Emotional Health · Marriage & Life Partners

When a Spouse Is Depressed

It is important that your husband see someone regularly, at least weekly, during this period. Also, if his doctor is not a psychiatrist with a deep knowledge of psychopharmacology, you might want to consider seeking a new one. There are alternative drugs, new treatments, and even old ones, like electro-shock, (though it has a bad reputation it has been refined and can be effective for resistant depression) that should be tried before you “give up” on him.

Peter Kramer, M.D., an expert on depression wrote a book called “Should You Leave” in which he said though we used to believe bad marriages cause depression, maybe it is often the other way around: depression can wreck a marriage. You say you love your husband and things were good before this, so it seems worth your while to keep trying.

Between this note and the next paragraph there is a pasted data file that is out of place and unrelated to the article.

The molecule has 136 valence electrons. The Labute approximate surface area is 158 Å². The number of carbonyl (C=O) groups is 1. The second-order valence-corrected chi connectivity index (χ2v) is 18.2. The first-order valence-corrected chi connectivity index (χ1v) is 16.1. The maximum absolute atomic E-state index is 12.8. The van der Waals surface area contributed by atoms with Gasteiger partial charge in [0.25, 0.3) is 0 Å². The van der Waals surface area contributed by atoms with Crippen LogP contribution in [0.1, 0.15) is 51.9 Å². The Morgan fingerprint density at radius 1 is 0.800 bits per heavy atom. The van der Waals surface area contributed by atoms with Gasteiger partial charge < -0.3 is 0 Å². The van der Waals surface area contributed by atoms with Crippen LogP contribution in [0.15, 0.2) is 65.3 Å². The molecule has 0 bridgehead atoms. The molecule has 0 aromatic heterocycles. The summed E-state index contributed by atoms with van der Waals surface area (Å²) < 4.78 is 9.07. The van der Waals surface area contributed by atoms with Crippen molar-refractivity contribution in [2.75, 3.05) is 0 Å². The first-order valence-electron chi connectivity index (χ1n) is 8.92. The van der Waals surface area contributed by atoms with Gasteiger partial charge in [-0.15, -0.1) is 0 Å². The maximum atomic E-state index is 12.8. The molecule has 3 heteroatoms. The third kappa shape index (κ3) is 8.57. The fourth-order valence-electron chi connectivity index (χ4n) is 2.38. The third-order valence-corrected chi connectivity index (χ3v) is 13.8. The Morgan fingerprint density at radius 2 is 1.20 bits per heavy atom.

Meanwhile, how do you live with such a person, particularly if he seems not to be complying with his doctor’s orders? It is difficult to walk this tightrope between worry about his safety and your own need to get on with life. I suggest that as much as possible though, you show him and tell him that you love him but that you are going to go on living a full life. That might include going out with friends or even travel, as well as devoting time to your career. Make it clear that you want him to join you in this life and the door is open, but he has to step up and make a greater effort to try to get better.

I realize that it may not work, but this technique has been very effective for people who have problems they refuse to recognize, like alcoholics. Making it clear that you don’t want to “collude” in his self-injurious behavior because you love him rather than you don’t care, can help.

Finally, if he won’t go to his therapist, make him go see a couples therapist with you. You can set an example for him of showing a willingness to face a difficult problem and keep working at it. I think you will be better off, if you do decide to leave, knowing that you have tried everything.


Kramer, Peter. 2005. Against Depression.
Kramer, Peter. 1998. Should You Leave?


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